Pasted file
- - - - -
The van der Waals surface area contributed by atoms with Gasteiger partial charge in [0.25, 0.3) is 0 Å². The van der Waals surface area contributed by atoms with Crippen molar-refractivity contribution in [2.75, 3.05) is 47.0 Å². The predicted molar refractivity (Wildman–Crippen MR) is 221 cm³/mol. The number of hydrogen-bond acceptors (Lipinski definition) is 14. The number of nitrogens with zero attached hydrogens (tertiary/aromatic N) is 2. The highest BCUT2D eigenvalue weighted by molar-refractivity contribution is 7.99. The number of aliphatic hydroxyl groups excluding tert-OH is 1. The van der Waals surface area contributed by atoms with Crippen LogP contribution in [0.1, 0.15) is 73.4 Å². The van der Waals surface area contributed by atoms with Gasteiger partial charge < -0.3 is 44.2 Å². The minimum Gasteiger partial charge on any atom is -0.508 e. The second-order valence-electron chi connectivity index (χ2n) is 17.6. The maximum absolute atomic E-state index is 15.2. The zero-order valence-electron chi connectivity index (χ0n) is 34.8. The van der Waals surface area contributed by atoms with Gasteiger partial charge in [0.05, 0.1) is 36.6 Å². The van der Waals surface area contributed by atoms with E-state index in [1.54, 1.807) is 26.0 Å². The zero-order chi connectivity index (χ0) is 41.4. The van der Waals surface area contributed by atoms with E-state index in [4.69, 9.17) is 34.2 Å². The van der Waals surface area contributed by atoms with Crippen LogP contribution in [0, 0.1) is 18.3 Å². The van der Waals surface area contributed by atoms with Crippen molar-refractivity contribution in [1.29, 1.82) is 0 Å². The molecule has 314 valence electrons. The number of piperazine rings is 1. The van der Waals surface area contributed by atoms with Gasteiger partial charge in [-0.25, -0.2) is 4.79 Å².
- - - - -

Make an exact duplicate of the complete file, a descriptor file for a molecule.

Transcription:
The van der Waals surface area contributed by atoms with Gasteiger partial charge in [0.25, 0.3) is 0 Å². The van der Waals surface area contributed by atoms with Crippen molar-refractivity contribution in [2.75, 3.05) is 47.0 Å². The predicted molar refractivity (Wildman–Crippen MR) is 221 cm³/mol. The number of hydrogen-bond acceptors (Lipinski definition) is 14. The number of nitrogens with zero attached hydrogens (tertiary/aromatic N) is 2. The highest BCUT2D eigenvalue weighted by molar-refractivity contribution is 7.99. The number of aliphatic hydroxyl groups excluding tert-OH is 1. The van der Waals surface area contributed by atoms with Crippen LogP contribution in [0.1, 0.15) is 73.4 Å². The van der Waals surface area contributed by atoms with Gasteiger partial charge < -0.3 is 44.2 Å². The minimum Gasteiger partial charge on any atom is -0.508 e. The second-order valence-electron chi connectivity index (χ2n) is 17.6. The maximum absolute atomic E-state index is 15.2. The zero-order valence-electron chi connectivity index (χ0n) is 34.8. The van der Waals surface area contributed by atoms with Gasteiger partial charge in [0.05, 0.1) is 36.6 Å². The van der Waals surface area contributed by atoms with E-state index in [1.54, 1.807) is 26.0 Å². The zero-order chi connectivity index (χ0) is 41.4. The van der Waals surface area contributed by atoms with E-state index in [4.69, 9.17) is 34.2 Å². The van der Waals surface area contributed by atoms with Crippen LogP contribution in [0, 0.1) is 18.3 Å². The van der Waals surface area contributed by atoms with Crippen molar-refractivity contribution in [1.29, 1.82) is 0 Å². The molecule has 314 valence electrons. The number of piperazine rings is 1. The van der Waals surface area contributed by atoms with Gasteiger partial charge in [-0.25, -0.2) is 4.79 Å².